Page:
The Red Sox had the better part of five years to lay the groundwork and eventually come to terms on a long-term deal with Mookie Betts, to form the same bond the Angels did with their homegrown superstar, Mike Trout.
With no agreement in sight, the Red Sox traded Betts to the Dodgers in February.
It took the Dodgers five months to make a deal.
That Betts agreed to a 12-year, $365 million extension on Wednesday isn’t shocking. Once the Dodgers got their arms around Betts, they were never going to let go.
President of baseball operations Andrew Friedman said trading for Betts was always with more than the 2020 season in mind. The Dodgers saw Betts as the centerpiece of a contending team for years to come.
So did the Red Sox. But their best offer before the trade was approximately $65 million less.
I wrote in February that it was an institutional failure on the part of the Sox that they believed their best option was to trade Betts.
Now that failure is magnified after the Dodgers so quickly convinced Betts to forgo free agency.
“This is a special day. I’ve been working toward it my whole life,” Betts said. “I’m super happy to be part of this organization the rest of my career.”
To be certain, the pandemic played a role in this deal coming together.
Betts needed this season to be completed to gain enough service time to become a free agent. There are no guarantees of that happening. Going into free agency a year older was not as appealing.
Betts also couldn’t be sure what the free agent market would be like this winter, particularly if the pandemic remains unchecked into 2021.
The Dodgers didn’t get a discount, but they did avoid the risk of other teams getting to bid and driving the price higher.
The timing was perfect. Friedman had worked for several years to clear payroll space to put the Dodgers in position to make a major signing. None of their current contracts go beyond 2022.
The Yankees outbid them on Gerrit Cole, and Anthony Rendon preferred the Angels to the expectations that would have come with playing for the Dodgers.
But Friedman remained patient and used the financial flexibility to trade for Betts and pay the tariff imposed by the Sox by taking on $48 million of David Price’s remaining contract. Giving up Alex Verdugo and two prospects was largely meaningless to the Dodgers. Their deep farm system has ample replacements.
Friedman took a chance knowing Betts could play out the season and become a free agent. But it was a calculated gamble.
The Dodgers had the ability to make Betts an offer at what he perceived his value to be. That was foremost. But they also could offer the intangibles of playing for manager Dave Roberts, a roster loaded with young talent, the southern California lifestyle, and opportunities outside of baseball.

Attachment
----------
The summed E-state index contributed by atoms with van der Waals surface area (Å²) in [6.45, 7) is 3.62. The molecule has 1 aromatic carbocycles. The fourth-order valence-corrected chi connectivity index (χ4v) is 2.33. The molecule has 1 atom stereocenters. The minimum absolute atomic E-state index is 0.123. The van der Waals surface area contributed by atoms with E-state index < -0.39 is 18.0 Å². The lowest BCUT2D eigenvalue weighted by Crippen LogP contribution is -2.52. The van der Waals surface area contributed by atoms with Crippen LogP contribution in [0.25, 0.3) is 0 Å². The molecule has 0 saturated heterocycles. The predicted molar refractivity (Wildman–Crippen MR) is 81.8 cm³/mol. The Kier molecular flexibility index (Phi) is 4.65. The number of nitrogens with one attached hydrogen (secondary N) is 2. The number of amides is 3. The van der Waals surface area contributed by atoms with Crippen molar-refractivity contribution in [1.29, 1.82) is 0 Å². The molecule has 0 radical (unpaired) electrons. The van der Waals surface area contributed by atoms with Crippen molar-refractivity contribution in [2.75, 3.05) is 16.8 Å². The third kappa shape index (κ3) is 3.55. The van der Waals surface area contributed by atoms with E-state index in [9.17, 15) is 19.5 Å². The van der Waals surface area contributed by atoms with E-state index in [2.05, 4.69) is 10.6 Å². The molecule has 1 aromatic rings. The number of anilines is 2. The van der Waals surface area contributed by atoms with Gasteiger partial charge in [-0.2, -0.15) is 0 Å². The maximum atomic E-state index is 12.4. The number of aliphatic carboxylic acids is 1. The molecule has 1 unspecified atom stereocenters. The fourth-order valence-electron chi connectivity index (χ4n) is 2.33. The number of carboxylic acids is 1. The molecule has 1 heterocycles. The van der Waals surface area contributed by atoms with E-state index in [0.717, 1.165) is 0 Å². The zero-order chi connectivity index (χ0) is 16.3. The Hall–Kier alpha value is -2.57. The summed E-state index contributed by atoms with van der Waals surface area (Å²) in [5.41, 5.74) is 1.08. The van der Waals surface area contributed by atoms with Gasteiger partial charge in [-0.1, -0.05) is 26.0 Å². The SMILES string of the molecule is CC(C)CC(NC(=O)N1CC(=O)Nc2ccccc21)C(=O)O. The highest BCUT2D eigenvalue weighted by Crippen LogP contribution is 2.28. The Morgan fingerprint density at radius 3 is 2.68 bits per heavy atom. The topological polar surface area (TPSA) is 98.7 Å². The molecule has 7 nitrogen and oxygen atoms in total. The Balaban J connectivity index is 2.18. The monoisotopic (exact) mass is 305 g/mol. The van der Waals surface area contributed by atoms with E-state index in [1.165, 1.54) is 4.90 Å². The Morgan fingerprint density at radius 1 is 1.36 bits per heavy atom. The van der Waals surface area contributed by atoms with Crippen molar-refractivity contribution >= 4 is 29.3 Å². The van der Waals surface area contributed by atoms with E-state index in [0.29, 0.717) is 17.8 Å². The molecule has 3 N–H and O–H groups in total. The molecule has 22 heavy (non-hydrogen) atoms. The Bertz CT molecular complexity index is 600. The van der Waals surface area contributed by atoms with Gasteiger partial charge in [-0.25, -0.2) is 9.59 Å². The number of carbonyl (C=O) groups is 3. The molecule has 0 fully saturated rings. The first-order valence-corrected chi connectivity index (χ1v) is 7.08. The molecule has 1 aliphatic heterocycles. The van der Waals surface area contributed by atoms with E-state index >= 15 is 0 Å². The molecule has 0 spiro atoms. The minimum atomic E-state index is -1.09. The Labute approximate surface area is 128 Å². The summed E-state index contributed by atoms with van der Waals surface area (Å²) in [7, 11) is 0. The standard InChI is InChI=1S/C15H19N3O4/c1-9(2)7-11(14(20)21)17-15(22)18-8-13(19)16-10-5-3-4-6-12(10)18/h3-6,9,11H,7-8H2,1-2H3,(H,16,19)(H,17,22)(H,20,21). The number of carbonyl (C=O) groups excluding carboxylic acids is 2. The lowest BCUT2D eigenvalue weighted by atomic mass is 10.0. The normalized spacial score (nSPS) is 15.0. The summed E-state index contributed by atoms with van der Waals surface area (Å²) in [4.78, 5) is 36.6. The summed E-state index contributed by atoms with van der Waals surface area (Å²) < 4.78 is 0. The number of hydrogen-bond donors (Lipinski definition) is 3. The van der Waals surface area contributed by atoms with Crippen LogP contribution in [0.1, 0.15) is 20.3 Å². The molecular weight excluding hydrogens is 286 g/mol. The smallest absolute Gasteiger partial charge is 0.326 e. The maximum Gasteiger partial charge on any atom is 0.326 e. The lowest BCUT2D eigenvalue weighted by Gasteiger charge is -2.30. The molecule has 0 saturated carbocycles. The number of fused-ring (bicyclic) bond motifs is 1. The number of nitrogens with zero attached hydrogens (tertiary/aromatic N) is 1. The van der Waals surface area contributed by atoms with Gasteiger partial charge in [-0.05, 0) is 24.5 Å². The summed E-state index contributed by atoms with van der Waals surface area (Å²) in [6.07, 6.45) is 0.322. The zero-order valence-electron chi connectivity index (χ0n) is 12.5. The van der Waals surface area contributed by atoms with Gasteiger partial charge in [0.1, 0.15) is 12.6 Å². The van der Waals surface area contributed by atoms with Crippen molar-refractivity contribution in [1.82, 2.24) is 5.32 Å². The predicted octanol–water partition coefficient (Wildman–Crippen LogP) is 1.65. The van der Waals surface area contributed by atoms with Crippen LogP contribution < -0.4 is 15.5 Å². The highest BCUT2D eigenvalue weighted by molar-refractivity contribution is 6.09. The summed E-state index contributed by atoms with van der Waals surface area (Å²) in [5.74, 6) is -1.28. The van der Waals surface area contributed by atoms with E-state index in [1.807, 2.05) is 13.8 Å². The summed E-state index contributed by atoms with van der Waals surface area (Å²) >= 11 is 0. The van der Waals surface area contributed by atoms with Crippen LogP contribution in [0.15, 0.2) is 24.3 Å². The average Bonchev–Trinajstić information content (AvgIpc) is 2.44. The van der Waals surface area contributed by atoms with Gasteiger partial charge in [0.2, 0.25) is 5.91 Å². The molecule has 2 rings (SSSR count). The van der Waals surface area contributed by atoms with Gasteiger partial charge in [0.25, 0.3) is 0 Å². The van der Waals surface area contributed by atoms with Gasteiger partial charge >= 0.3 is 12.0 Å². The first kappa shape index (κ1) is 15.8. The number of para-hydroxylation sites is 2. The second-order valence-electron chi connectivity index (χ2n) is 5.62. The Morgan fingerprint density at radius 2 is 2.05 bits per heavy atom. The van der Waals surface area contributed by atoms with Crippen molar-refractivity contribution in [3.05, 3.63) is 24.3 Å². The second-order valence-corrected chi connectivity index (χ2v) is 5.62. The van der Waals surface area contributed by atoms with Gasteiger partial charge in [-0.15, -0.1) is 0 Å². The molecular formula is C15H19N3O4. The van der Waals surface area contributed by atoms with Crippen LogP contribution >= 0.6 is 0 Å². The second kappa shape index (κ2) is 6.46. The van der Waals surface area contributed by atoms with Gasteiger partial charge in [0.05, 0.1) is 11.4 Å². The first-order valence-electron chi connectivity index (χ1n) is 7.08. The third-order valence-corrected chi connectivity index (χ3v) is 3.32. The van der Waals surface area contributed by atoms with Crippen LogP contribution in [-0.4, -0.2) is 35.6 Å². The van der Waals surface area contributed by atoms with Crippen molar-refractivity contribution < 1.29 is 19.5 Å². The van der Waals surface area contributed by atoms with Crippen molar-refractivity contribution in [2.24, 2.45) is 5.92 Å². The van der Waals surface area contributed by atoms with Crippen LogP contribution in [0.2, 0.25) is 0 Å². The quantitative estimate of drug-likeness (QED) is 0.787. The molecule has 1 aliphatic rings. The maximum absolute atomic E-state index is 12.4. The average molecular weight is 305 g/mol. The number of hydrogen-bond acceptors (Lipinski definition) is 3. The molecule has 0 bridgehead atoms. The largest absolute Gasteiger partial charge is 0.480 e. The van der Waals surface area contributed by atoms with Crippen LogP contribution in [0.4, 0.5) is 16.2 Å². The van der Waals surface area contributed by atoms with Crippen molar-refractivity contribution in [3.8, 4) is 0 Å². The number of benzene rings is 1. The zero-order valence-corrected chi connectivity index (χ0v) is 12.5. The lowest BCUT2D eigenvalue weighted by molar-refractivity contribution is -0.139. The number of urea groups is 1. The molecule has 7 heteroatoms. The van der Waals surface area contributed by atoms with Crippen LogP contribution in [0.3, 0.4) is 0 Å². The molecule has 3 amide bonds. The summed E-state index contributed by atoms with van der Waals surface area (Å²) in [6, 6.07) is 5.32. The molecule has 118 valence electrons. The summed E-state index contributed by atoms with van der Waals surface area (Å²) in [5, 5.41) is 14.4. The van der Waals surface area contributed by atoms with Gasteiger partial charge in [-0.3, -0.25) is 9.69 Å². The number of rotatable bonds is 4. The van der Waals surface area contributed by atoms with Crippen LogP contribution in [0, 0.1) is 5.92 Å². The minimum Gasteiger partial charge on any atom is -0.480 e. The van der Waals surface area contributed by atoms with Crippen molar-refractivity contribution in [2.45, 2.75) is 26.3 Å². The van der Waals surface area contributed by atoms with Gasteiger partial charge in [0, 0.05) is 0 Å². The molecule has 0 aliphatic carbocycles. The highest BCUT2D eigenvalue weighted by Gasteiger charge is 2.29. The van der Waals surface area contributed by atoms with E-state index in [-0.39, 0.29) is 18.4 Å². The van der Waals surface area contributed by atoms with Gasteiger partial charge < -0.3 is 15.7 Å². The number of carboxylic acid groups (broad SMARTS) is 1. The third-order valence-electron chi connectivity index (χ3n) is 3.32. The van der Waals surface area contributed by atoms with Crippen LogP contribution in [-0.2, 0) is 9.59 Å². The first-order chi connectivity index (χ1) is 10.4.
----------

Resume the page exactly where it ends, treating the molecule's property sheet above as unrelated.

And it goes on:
“I love being here. I love everything about here,” Betts said.
Betts sticks close to family and friends in Tennessee and likes to bowl. He’s not a scenester by any means. But Betts also has interest in music, fashion, sneaker culture, and philanthropy. Los Angeles will fit him without suffocating him.
“He looks good in our uniform,” Roberts said during spring training, and you can read into that in many ways.
With Betts, 25-year-old outfielder Cody Bellinger, and 25-year-old righthander Walker Buehler, the Dodgers are set up for long-term success.
“I want to bring some rings back to LA, for sure,” Betts said.
It’s false to say Betts disliked playing in Boston and wanted out. What he wanted, however it came to be, was to get what he saw as his value in a market that paid a far lesser player in Bryce Harper $330 million over 13 years.
Betts was asked if he would have accepted the same deal with the Sox.
“A very valid question,” he said. “I’m just going to stick with I’m here in LA for 12 or 13 years and I’m super excited.”
New Red Sox chief baseball officer Chaim Bloom did what owners John Henry and Tom Werner felt had to be done by trading Betts.
They’re opening up financial resources to be positioned for a big signing of their own at some point. Bloom, who once worked for Friedman, has a plan he will implement over time.
But trading a generational talent such as Betts is something they will have to live with, especially if he leads the Dodgers to multiple championships.
The Sox could well be right if they believe a $365 million contract deal is bad business. The Phillies were 81-81 with Harper last season, and Trout hasn’t been in a playoff game since 2014.
But Betts believed he was worth it, and the Dodgers agreed.